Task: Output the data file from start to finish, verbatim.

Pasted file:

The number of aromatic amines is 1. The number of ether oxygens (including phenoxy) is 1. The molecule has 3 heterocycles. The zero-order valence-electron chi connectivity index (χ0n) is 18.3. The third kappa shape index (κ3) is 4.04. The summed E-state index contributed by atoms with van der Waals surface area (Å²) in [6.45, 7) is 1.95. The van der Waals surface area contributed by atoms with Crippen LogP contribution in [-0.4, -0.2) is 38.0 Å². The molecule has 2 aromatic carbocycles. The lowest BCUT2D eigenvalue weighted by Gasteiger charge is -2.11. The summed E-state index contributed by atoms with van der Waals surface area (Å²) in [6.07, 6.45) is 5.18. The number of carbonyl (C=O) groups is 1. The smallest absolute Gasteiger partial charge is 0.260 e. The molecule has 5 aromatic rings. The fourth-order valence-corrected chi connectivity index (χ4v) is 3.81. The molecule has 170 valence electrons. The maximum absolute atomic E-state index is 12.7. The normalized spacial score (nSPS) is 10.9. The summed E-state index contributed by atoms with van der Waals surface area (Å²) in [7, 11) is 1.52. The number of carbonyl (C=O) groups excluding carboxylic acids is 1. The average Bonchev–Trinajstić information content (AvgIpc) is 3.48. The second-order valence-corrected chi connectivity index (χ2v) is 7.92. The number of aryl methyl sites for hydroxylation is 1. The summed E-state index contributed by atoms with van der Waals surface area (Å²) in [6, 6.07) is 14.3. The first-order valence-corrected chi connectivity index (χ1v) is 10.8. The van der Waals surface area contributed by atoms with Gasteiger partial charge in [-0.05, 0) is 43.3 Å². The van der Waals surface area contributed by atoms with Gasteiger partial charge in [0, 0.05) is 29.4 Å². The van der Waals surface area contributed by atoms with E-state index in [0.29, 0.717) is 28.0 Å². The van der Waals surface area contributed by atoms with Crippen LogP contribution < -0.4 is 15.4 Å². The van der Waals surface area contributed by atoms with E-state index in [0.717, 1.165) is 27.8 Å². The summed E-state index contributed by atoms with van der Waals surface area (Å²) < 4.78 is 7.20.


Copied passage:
The number of aromatic amines is 1. The number of ether oxygens (including phenoxy) is 1. The molecule has 3 heterocycles. The zero-order valence-electron chi connectivity index (χ0n) is 18.3. The third kappa shape index (κ3) is 4.04. The summed E-state index contributed by atoms with van der Waals surface area (Å²) in [6.45, 7) is 1.95. The van der Waals surface area contributed by atoms with Crippen LogP contribution in [-0.4, -0.2) is 38.0 Å². The molecule has 2 aromatic carbocycles. The lowest BCUT2D eigenvalue weighted by Gasteiger charge is -2.11. The summed E-state index contributed by atoms with van der Waals surface area (Å²) in [6.07, 6.45) is 5.18. The number of carbonyl (C=O) groups is 1. The smallest absolute Gasteiger partial charge is 0.260 e. The molecule has 5 aromatic rings. The fourth-order valence-corrected chi connectivity index (χ4v) is 3.81. The molecule has 170 valence electrons. The maximum absolute atomic E-state index is 12.7. The normalized spacial score (nSPS) is 10.9. The summed E-state index contributed by atoms with van der Waals surface area (Å²) in [7, 11) is 1.52. The number of carbonyl (C=O) groups excluding carboxylic acids is 1. The average Bonchev–Trinajstić information content (AvgIpc) is 3.48. The second-order valence-corrected chi connectivity index (χ2v) is 7.92. The number of aryl methyl sites for hydroxylation is 1. The summed E-state index contributed by atoms with van der Waals surface area (Å²) in [6, 6.07) is 14.3. The first-order valence-corrected chi connectivity index (χ1v) is 10.8. The van der Waals surface area contributed by atoms with Gasteiger partial charge in [-0.05, 0) is 43.3 Å². The van der Waals surface area contributed by atoms with Gasteiger partial charge in [0, 0.05) is 29.4 Å². The van der Waals surface area contributed by atoms with E-state index in [0.29, 0.717) is 28.0 Å². The van der Waals surface area contributed by atoms with Crippen LogP contribution < -0.4 is 15.4 Å². The van der Waals surface area contributed by atoms with E-state index in [0.717, 1.165) is 27.8 Å². The summed E-state index contributed by atoms with van der Waals surface area (Å²) < 4.78 is 7.20.